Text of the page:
What is spatial computing?

The term Spatial computing summarizes many complex aspects of technology. As a result, many people hesitate to deal with the concept behind it. Nevertheless, many applications used on a regular basis are based on spatial computing: From GPS to ride-sharing apps and location tagging on social media to AR apps. This already shows how high the impact of this technology on daily life is.

Definition: What does spatial computing mean?

Spatial computing is a generic term that describes a highly complex subject. It is based on an immense range of technologies, which in turn form the basis for modern technology in general. Spatial computing has fundamentally changed the way people interact with static computers. Special tools like spatial computing glasses expand the possibilities and make it possible to dive directly into mixed realities. In other words: Spatial computing interweaves reality and the computing landscape. Since many features are quite small, the considerable progress of spatial computing companies is not always apparent. But their importance is certainly increasing in everyday life, thanks to voice-controlled assistants, smart speakers, and AR filters that are applied on social media channels.

All these features are only possible because the technology of computer systems has evolved. They are no longer static machines that require a lot of space. Instead, the hardware is now so small that it can even fit into smart spatial computing glasses.

Augmented and virtual reality 2.0: Why spatial computing is more than just AR and VR

Although, spatial computing companies are involved in much more than AR, VR or the deployment of spatial computing glasses, starting with the concept of augmented reality makes it easier to understand what spatial computing is all about. This is because AR illustrates the possibilities offered by linking the real and the digital world.

In addition to augmented reality, spatial computing addresses other areas: for example, haptic feedback systems, machine learning, edge computing, robotics and the Internet of Things (IoT). All of these components complement classic AR and VR technology and make it an asset to everyday business:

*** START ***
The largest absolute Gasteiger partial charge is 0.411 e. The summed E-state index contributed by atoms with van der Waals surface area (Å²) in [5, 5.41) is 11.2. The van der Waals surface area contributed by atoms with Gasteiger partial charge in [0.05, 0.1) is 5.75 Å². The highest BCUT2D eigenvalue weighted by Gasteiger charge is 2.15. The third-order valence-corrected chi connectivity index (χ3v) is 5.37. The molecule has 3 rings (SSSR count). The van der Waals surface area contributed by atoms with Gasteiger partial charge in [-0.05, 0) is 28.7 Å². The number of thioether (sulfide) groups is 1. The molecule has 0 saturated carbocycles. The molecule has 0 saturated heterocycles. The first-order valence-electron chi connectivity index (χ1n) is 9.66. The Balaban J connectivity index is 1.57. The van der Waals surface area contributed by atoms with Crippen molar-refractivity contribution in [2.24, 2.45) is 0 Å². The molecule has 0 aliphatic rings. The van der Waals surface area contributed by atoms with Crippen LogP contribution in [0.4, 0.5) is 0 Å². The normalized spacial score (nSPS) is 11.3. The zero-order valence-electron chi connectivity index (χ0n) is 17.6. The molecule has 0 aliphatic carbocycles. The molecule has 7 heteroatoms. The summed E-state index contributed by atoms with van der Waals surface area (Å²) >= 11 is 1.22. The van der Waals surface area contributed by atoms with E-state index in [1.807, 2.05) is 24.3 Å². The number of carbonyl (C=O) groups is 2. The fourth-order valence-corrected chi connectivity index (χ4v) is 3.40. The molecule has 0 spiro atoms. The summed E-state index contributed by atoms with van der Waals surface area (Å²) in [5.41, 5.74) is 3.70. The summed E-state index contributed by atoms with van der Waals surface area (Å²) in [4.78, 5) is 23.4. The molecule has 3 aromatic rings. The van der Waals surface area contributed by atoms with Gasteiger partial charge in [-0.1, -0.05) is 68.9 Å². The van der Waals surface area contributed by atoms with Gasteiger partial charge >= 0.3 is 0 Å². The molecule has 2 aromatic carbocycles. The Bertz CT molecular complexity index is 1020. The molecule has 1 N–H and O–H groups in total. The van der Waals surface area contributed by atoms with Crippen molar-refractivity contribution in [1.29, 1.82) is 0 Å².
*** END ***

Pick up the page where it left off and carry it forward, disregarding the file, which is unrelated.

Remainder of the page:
• Spatial computing allows people to design immersive training sessions. They replace traditional educational methods and provide companies and private persons with spatial flexibility. This approach is also possible with AR, but it is less realistic.
  • By using haptic feedback and 360-degree cameras, companies can put their employees in a virtual environment. This, in turn, facilitates team interaction and cooperation and allows teams to create a sense of togetherness. The technology required for this combines different elements including AR and VR.
  • Augmented Reality (AR) and Virtual Reality (VR) provide the advantage of still being aware of your surroundings. The combination of spatial computing technologies based on mixed reality offers numerous possible applications for everyday business – not only at the office, but also in the field of manufacturing.

Spatial computing put into practice — with TeamViewer’s Frontline

Frontline Spatial is a software solution that provides your employees an easy entry into the immersive experience. As a sustainable approach, TeamViewer’s software provides you with long-term knowledge transfer, productive use of your resources and increased employee engagement.

That’s because you’re delivering interactive content that makes industrial workplaces more efficient and engaging. At the same time, augmented and mixed reality environments increase productivity and process quality. This makes Frontline Spatial not only of interest to employees, but significant at the entire enterprise level. Unlike pure augmented reality (AR) or virtual reality (VR), implementing Spatial computing enables important approaches: Frontline places holograms in employees’ field of view that they can interact with to do their jobs more satisfactorily. What this means for you:

  • The interactive workplace provides understandable and contextual instructions.
  • The software solution promotes intuitive interaction with multimedia content.
  • Knowledge transfer is ensured, for example in collaborative group sessions.
  • You simply use the software using your smart glasses, tablets or smartphones.

Benefits: The potential of spatial computing

  • Spatial computing is an important approach for self-driving cars and advanced robotics. That’s why you don’t just benefit from it at the office, but especially in manufacturing. Even at home, technology benefits you as you can enhance your daily life with the help of virtual assistants.
  • The combination of real and digital reality helps overcome language barriers and technical hurdles. For example, technicians can connect with experts to compensate for a lack of expertise in upcoming tasks. This also creates independence of location, which is also a great benefit.
  • Although smart glasses and other gadgets enable additional approaches, the smart glasses are not essential. Even without them, spatial computing impacts the way people work, learn and live.